Making social science accessible

17 Mar 2016


UK-EU Relations


With just over three months until the referendum on the UK’s membership of the European Union, the Brexit debate is intensifying across the UK and increasingly making headlines in other EU member states. Nowhere are concerns of a Brexit so strong and so pronounced as in Ireland. According to Irish Finance Minister Michael Noonan, the Irish government is an ‘unashamed supporter’ of the UK remaining in the EU.

This view is widely shared within Irish society and certainly by most political parties, a majority of business leaders and the majority of the public. Worries of a Brexit are real and encompass a number of issues that relate to Ireland’s geographical position, its shared history with the UK, existing political relationships, strong cultural ties between the peoples on both islands and concerns about the consequences of a Brexit for the Irish economy.

Ireland is not just the UK’s closest neighbour but the only one it shares a land border with. Moreover, historical connections between both islands run very deep and stretch back at least 800 years. The relationship between the people in the two islands has not always been easy and has been marked on occasions by conflict. As Ireland commemorates the centenary of the Easter Rising in 1916 it is worth remembering how fraught political relations between the two states have been since the creation of the Irish Free State in 1922.

At the core of this tension lay differing views on the status of Northern Ireland. The 1990s peace process and the subsequent 1998 Good Friday agreement helped to transform the relationships between the UK and the Republic of Ireland, particularly through the creation of a number of cross border institutions to develop cooperation and understanding between the Republic of Ireland and Northern Ireland as well as between Dublin and London.

Common EU membership has certainly been a factor for facilitating improved relations between both islands. Indeed, European Council summits have offered regular opportunities for British and Irish prime ministers to discuss British/Irish relations. Political relations within and between both islands improved to such an extent as to make possible the first ever visit of Queen Elizabeth II to Ireland in 2011. From an Irish perspective the possibility of a Brexit unsettling the current status quo is real as it would limit some of the connection points between Ireland and the UK. According to Irish Prime Minister Enda Kenny, this could undermine the stability of the peace process itself.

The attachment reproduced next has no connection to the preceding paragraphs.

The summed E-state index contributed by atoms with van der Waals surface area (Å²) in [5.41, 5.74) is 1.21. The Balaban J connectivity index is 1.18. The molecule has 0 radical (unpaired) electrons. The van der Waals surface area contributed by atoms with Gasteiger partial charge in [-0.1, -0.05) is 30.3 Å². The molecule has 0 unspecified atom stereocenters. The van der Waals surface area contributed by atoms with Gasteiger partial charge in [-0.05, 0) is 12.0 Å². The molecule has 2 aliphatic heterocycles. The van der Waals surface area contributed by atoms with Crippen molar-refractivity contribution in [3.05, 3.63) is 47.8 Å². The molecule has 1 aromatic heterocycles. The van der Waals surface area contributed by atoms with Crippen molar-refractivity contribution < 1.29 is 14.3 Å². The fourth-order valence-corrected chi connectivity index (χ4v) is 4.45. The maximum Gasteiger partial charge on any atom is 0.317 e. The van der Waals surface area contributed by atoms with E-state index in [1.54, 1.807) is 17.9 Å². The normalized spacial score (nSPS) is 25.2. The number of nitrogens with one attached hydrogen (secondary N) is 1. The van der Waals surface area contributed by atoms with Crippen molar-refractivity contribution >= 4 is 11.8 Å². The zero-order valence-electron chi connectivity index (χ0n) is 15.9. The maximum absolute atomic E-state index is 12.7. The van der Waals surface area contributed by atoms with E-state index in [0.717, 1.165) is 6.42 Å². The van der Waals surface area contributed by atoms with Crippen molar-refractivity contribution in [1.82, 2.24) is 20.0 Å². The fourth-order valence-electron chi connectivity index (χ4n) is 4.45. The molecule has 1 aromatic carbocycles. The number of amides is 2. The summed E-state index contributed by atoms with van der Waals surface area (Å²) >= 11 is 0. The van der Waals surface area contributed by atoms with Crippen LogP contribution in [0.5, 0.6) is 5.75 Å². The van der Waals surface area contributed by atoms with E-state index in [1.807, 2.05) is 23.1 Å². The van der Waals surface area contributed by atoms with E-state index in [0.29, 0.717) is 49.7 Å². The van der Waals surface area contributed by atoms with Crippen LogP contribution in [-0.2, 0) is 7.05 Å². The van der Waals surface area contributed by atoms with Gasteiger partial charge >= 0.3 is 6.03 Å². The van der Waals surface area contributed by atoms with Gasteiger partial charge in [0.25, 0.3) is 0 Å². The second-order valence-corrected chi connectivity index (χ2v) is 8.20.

The issue of Northern Ireland stands at the heart of Irish/British relations and concerns about the state of Irish/Northern Irish relations in case of a British exit from the EU must be factored into any analysis of why Ireland wants the UK to remain in the EU. The shape and nature of the land border between the Republic of Ireland and Northern Ireland is one of the great unknowns in the Brexit debate. In theory, Brexit implies the creation of a hard border between north and south. The possible return of customs posts and the imposition of tariffs would pose issues to companies trading between both parts of the island, disrupt travel and potentially exacerbate feelings that a new form of partition has come about.

The nature of the UK-Irish border in case of a British exit from the EU is a highly sensitive issue. Indeed, will the Common Travel Area between Ireland and the UK in existence since 1923 remain in place post Brexit? For Ireland Brexit implies considerable uncertainty, threatens to undermine the existing status quo and disrupt flows of both people and goods between Ireland and the UK. Today some 500,000 Irish nationals live in Great Britain and are entitled to vote in the referendum.

Cultural and political fears are compounded by concerns over the impact of a Brexit on Ireland’s economy. The two economies are tightly linked in terms of trade. Not only does Ireland constitute the UK’s seventh largest export market, but the British market has grown in significance over the last two decades for Irish exporters. Currently the UK is Ireland’s largest trading partner by some distance. Some one third of all Irish imports come from the UK and some sixteen per cent of all Irish exports are destined for the UK market.  Overall, this bilateral trade between the islands is estimated to be worth between some £775 million and £1 billion per week.

Leading business fora such as the Irish Business and Employers Confederation vocally argue that the UK should remain a member of the EU. Of course, Irish businesses are also weary of a Brexit, concerned it may enable the UK to abandon certain EU regulations and laws to gain some competitive advantage. Much depends on whether a post-Brexit UK wishes to gain access to the single market and become a member of the EEA. The situation is highly uncertain and has led many businesses such as Ryanair to openly call for the UK to remain in the EU.

Nowhere will the outcome of the referendum on the UK’s membership of the EU be so eagerly anticipated as in Ireland. A vote for Brexit will compel the Irish government to consider how to best manage a new relationship with the UK and especially to maintain and develop its links with Northern Ireland. Irish diplomacy may be tested in a way it has never been since Ireland ceased to have British dominion status and became a republic in 1949.

Dr Lee McGowan is Senior Lecturer in European Studies at Queen’s University Belfast.


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